“It’s been six months since my daughter, Adelaide, died from a genetic neurodegenerative disorder five days shy of her fourth birthday. That is not a sentence I ever could have fathomed typing but here we are. She was very sick for most of her short life: epilepsy, mast cell reactions, she could not eat by mouth, and for the last year of her life, she often required additional oxygen support. I left my career to care for her full time and, out of necessity, my world revolved around her. Since she passed, I’ve tried to focus on grieving and healing, making plans, and staying busy when I had the energy. I had been making emotional and physical progress. Then COVID happened.
Two lifetimes ago, I remember sitting across from my boss discussing my career trajectory and a five-year plan. Five years felt like a very long way away and right then, I just knew that my next stop needed to be my afternoon iced coffee. I never came up with that five-year plan. I did, however, get the iced coffee, because, priorities. Over the last few years, this conversation would replay in my head as I was administering Adelaide’s meds or chauffeuring her to the next appointment. What was my life plan? Where did I go from here? That’s when I decided that five-year plans are BS. In fact, I even wrote that in the notes app of my phone as a friendly reminder to myself.
It has become clear that our lives have been forever altered: there will be before this pandemic and after. Sort of like 9/11. Remember going through security and not taking your shoes off? Remember seeing an abandoned bag and not giving it a second thought? We cannot even begin to imagine what life on the other side of this looks like. I’ve been trying my hardest to live day by day, as Adelaide taught/forced me to. Back then, it was, ‘Would we be able to meet up with friends tomorrow or would we be in the emergency department?’ Who knew! But this is a different kind of day-by-day because I know that tomorrow is going to look exactly like it did today, and the next day, and the next day. The unknown is when will life be different? Not back to normal because that won’t happen, but just… different?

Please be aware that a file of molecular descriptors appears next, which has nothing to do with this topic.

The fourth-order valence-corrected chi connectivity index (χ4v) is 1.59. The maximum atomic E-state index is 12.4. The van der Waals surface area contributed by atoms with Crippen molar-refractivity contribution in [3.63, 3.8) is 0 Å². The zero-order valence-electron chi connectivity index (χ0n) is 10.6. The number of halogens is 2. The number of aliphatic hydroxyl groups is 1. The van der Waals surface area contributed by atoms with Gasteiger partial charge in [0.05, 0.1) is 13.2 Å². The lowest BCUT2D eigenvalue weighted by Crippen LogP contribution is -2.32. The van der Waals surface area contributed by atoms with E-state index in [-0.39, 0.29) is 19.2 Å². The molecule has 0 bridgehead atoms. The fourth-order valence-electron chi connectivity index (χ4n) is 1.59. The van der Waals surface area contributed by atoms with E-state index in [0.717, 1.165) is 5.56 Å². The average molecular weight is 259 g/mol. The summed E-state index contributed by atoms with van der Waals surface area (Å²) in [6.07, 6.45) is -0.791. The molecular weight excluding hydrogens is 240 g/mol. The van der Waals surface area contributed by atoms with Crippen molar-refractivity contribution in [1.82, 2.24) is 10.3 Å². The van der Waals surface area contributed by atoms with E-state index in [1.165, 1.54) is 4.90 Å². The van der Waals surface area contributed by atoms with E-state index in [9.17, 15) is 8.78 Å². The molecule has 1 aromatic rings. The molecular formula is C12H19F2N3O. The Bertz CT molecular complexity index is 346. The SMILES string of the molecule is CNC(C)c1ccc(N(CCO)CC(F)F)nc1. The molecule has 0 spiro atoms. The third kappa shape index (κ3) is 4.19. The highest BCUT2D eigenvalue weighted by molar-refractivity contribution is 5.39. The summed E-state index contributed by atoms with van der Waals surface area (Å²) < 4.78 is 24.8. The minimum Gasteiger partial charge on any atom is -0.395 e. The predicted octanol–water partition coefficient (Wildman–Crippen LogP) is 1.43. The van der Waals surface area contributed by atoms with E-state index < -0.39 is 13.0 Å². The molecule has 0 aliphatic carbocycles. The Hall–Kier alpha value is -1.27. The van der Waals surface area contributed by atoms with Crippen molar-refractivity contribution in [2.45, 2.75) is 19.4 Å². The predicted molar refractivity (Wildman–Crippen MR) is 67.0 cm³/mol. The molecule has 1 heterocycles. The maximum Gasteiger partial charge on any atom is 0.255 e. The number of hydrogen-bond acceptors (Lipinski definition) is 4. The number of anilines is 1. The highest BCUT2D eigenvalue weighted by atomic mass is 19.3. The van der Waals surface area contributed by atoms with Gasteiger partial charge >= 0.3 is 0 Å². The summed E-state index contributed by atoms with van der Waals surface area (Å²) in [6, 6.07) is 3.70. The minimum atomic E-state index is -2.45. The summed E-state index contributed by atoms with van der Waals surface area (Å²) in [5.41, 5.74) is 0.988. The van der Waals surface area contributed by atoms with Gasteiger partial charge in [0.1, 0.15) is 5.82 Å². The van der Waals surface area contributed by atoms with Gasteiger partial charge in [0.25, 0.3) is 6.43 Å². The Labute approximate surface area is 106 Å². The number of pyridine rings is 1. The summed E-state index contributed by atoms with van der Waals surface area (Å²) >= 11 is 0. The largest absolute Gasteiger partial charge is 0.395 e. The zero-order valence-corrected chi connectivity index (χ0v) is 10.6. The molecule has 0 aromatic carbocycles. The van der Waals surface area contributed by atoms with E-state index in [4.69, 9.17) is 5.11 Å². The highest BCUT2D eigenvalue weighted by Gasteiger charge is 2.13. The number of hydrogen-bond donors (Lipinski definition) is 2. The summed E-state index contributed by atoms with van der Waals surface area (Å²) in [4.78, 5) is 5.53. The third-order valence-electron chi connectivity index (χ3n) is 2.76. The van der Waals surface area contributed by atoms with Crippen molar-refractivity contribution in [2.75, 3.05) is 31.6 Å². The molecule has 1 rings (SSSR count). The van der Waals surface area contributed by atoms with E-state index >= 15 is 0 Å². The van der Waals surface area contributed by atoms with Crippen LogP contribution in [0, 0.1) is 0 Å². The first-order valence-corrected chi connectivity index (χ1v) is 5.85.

That’s been one of my biggest struggles as of late. I was working through my grief by making plans and having events and trips to look forward to. In those moments, I felt productive, a little bit like me again. But how do we plan for the future when we don’t know when, where, or what it looks like in the most basic sense?
We don’t. It’s such a disorienting truth when we have been told our entire lives that, to be successful, we have to plan for the future. Many of us are familiar with living financially hand-to-mouth but we are now experiencing life hand-to-mouth and no one can tell us when that will change. For those of us working through grief or addiction or illness, the inability to move forward in life can be detrimental to our well-being. ‘The Great Pause,’ I’ve heard it called. But while some may be treading water, there are those of us who are treading tar and it’s exhausting.
So how do you make emotional progress in times like these? Honestly, I’m not sure you do. That said, there are a few thoughts I keep coming back to. In sharing my struggles with my mother, she told me that considering my grief prior to COVID, it would be bizarre if I wasn’t struggling a little more than usual. My husband followed that up a few days later by reminding me that my response to my grief and this situation has been normal. Then I checked in with myself and asked if, all things considered, I was doing the best I could. Not my Herculean best but my practical best. It’s okay I’m struggling more. This is normal. I’m doing the best I can. It’s okay I’m struggling more. This is normal. I’m doing the best I can. I’m. Doing. The. Best. I. Can.
Forget your five-year plan. We cannot prepare for whatever is coming next. All we can do is the best we can in this moment. This doesn’t lessen the pain, ease any disappointment, or mitigate the struggle but maybe if we can cut ourselves some slack, we can find the strength to tread tar a little bit longer.”
This story was submitted to Love What Matters by Kelly Cervantes. You can follow their journey on Instagram, Facebook, and their website. Do you have a similar experience? We’d like to hear your important journey. Submit your own story here. Be sure to subscribe to our free email newsletter for our best stories, and YouTube for our best videos.
Read more stories like this here:
‘Her eyes looked up at me in panic. ‘Mommy, it’s blood.’ We were just in the ER and everything said she was fine. My stomach about hit the floor.’: Family says goodbye to their ‘forever Valentine’ after battle with flu
Do you know someone who could benefit from reading this? SHARE this story on Facebook with family and friends.